Lost Restaurants of Fort Lauderdale

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So many iconic Fort Lauderdale restaurants have come and gone. From steakhouses to floating eateries and a doughnut shop that catered to a strictly adult audience, these dining destinations served up everything from gourmet seafood to post-beach chill food. Here, you can have another slice at Pizio’s Drive-Inn, another heaping plate of pasta at Tina’s Spaghetti House, a guilt-free brandy snapp at Fred Wenner’s and a final long night at Porky’s Hideaway. From the snow crab bisque at Mango’s to the key lime baked Alaska from The Caves, authors Todd Bothel and Dan Santoro also serve up vintage recipes that allow readers to re-create classic dishes from these beloved Fort Lauderdale institutions.
ISBN: 9781467144605
Format: Paperback
Publisher: The History Press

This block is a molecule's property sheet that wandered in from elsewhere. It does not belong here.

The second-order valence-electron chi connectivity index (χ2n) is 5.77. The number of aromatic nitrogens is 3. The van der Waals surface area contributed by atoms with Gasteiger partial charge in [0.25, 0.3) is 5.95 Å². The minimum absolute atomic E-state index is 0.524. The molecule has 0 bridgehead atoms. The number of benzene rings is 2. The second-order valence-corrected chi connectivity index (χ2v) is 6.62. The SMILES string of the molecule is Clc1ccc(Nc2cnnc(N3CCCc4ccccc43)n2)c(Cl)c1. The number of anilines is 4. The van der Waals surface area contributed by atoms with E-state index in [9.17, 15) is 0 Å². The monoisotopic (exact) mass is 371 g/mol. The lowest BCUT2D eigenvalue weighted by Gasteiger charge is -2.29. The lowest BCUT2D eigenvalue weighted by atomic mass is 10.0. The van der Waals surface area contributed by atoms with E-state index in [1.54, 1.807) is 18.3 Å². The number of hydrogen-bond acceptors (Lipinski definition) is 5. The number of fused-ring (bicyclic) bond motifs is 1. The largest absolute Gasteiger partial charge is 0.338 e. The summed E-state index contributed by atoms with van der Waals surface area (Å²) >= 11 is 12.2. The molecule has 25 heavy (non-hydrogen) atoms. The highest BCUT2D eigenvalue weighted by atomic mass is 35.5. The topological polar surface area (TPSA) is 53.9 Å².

State: Florida
Series: American Palate
Images: 76
Pages: 192
Dimensions: 6 (w) x 9 (h)
A native Iowan, Todd Bothel has lived in Fort Lauderdale since 2003. He holds a Bachelor of Arts degree in anthropology from Beloit College (WI) and a Master of Arts degree in museum studies from John F. Kennedy University (CA). An avid historian, Todd has worked in the museum field for nearly twenty-five years, researching and installing exhibits on a wide variety of subjects. He currently works at the Jewish Museum of Florida–FIU in Miami Beach. This is Todd’s fourth book exploring the history of Fort Lauderdale. He has also conducted research for eight other books and exhibition catalogues. “Trapper” Dan Santoro first visited Fort Lauderdale Beach for Spring Break 1979 and returned each of the following two years. He permanently moved to “Fort Liquordale” in 1986 and quickly immersed himself in the hospitality scene there, working and making friends with dozens of like-minded individuals and vacationers while soaking up the sun and the history of the city. After the 2003 death of the Godfather of Spring Break, “Crazy Gregg” Newell, Dan was dared by his friends to write the ultimate history of one of America’s hottest destinations, and Where the Boys (and Girls) Were! met that challenge head on. You are welcome to contact him for more information on the history of Fort Lauderdale Beach by visiting his website, http://www.fortlauderdalebeachbook.com.
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